Object Lessons: Rantings of a Lone Pamphleteer
Teddy's Twelve!Happy birthday dear doggie... Happy birthday dear Ted.
Teddy could barely contain himself before receiving his turkey patty treat. Typical teen.
Seriously, though, Ted's pretty spry for an 84-year-old. He's old for a dog. Jon and I are both very grateful for Ted's energy and elán, especially since he takes his elán to bed by 9. Typical old fart.
I'm awfully glad to have him around, particularly during the day when I'm home alone, and most of my neighbors are gone. His big bark scares all but the heartiest dog lovers. He's a sweetie, truly, he'd just lick you to death and play dead for a treat. (God, I love that dog.) However, he does tend to jump up on any stranger who stands too close to me for more than a handshake. It seemed innocent the first few times Ted did it, but he does it with such regularity I finally caught on.
He protects me.
So, in honor of Ted's birthday, I'm posting a recently completed poem loosely based on Ted's experience. FYI, he's only gotten away from me twice, and was brought home within 30 seconds each time. And he has the microchip, so we're good. I suppose you can file that first line under "poetic license."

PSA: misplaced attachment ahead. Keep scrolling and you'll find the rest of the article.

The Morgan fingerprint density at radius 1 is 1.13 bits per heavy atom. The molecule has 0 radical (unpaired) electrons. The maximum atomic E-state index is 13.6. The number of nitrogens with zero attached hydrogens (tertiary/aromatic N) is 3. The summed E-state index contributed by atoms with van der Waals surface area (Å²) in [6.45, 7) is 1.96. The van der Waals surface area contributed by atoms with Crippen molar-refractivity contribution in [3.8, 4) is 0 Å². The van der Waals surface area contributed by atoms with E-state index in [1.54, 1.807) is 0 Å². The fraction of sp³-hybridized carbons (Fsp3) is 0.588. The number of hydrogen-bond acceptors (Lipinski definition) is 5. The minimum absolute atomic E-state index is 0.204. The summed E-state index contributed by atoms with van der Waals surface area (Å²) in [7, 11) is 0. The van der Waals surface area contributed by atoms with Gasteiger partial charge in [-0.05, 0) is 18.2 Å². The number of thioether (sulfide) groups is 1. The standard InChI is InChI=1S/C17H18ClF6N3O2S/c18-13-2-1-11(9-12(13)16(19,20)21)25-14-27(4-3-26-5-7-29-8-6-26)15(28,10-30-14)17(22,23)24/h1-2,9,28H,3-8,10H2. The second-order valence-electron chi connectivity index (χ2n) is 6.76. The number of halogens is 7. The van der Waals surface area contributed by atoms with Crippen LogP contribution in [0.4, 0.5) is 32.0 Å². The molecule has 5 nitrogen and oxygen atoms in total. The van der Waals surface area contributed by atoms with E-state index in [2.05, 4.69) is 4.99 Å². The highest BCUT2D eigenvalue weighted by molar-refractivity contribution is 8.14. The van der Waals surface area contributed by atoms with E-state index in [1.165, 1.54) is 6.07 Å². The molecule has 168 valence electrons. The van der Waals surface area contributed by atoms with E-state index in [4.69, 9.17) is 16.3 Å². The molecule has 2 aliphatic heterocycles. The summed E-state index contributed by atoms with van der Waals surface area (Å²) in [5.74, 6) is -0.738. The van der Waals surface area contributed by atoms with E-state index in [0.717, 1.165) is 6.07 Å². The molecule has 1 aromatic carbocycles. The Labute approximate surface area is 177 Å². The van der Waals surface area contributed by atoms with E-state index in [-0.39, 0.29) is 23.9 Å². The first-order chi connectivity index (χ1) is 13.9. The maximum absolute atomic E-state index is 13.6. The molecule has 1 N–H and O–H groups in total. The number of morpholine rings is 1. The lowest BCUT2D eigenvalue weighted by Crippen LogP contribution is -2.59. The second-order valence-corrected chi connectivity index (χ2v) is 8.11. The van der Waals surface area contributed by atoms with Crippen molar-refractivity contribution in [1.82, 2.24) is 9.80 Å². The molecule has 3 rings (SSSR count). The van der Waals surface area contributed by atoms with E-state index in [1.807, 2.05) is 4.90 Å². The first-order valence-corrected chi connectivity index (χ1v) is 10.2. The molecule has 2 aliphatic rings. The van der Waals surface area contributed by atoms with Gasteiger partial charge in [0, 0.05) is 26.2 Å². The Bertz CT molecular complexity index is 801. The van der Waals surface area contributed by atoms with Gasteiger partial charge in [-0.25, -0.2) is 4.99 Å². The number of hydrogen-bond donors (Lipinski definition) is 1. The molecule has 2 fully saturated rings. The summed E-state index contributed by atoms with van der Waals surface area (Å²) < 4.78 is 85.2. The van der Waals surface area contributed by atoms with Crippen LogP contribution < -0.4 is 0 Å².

Promise to our Terrier
I swear to God dog if you run out
on me again I won’t come looking for you.
Your first home taught you
the discipline to Sit, if not Stay. I see it,
proud in your gait. But military men leave often.
I’ve played fill-in-the-blanks with the paper
trail, the vet’s report:
a second owner, an address rich enough
to need a pure-breed (unwilling to pay?).
One broken foreleg, car damage—you’re
almost too much trouble.
Back into the sorting bin, you emerged
in the home I’m mending for you, for him.
After dinner, we’ll sit together; I’ll pull
your head away from licking that old wound.
You are no longer your own only constant.